It's too bad that software can't just be run alone. A lot of the software that we are testing could feasibly be run alone, but since the authors distribute their work for free, they need to get revenue from somewhere (typically adware). So they bundle, and then the problems start.
We faced this problem when developing a methodology for software tests: when does the core software muddle a computer, and when does other, unnecessary, bundled software take over? With so many programs, processes, and data files running between programs on a computer, it becomes exponentially difficult to track it all.
For now, we dodged this bullet by only downloading software from its author's website. If the authors bundled their software with really naughty programs, then they should be held accountable for it. Sure their EULA might say that the company is not responsible for what the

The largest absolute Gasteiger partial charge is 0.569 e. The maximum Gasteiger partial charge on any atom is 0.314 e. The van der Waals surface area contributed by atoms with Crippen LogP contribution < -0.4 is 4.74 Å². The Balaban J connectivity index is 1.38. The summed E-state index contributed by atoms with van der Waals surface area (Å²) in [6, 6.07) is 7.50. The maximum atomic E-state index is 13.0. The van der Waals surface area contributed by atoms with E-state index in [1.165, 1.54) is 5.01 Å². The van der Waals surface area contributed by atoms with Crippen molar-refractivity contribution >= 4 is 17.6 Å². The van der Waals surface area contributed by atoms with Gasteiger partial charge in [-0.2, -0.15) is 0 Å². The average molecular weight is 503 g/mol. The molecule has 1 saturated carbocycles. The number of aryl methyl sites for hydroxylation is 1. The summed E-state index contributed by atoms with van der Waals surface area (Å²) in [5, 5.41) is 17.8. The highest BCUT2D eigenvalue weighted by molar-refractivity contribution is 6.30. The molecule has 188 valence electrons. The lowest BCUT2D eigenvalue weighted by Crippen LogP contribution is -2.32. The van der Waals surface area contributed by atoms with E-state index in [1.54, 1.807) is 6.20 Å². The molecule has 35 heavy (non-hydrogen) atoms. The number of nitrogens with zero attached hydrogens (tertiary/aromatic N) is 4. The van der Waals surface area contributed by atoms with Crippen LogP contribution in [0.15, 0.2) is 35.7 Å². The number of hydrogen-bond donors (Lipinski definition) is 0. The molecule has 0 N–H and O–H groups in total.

(naughty) bundled software programs do, but if they're bundling them, then they're essentially complicit in however the bundles act.
Take a leading piece of peer-to-peer software as an example. While the website, somewhat misleadingly,
advertises itself as "Spyware Free," the software bundles over half a dozen
advertisement spewing programs that muddle with too many toolbars,
popups, webpage highlights, and a bunch of other stuff you never
expected (but if you read several nearly unintelligable EULAs, you might
have). Nor can these beasts be easily disabled -- every reboot, they
come back. Getting rid of them is like wrestling a buttered monkey. And when you run their uninstaller, one of the Explorer toolbars remains on the computer! This (and others) are unquestionably ad-supported with really naughty programs, and the creators of the software could be much more up front and clear about it.
Moral of the story? Misleading advertising, hard-to-kill programs, and
buggy uninstalls shouldn't cut it, and manufacturers shouldn't be able to hide by saying 'well, it isn't our software that is giving you popups' if they are shipping and bundling the software.
[Written originally by brilliant intern Josh Rosenthal, who did all the hard work. Luis just posted it :)]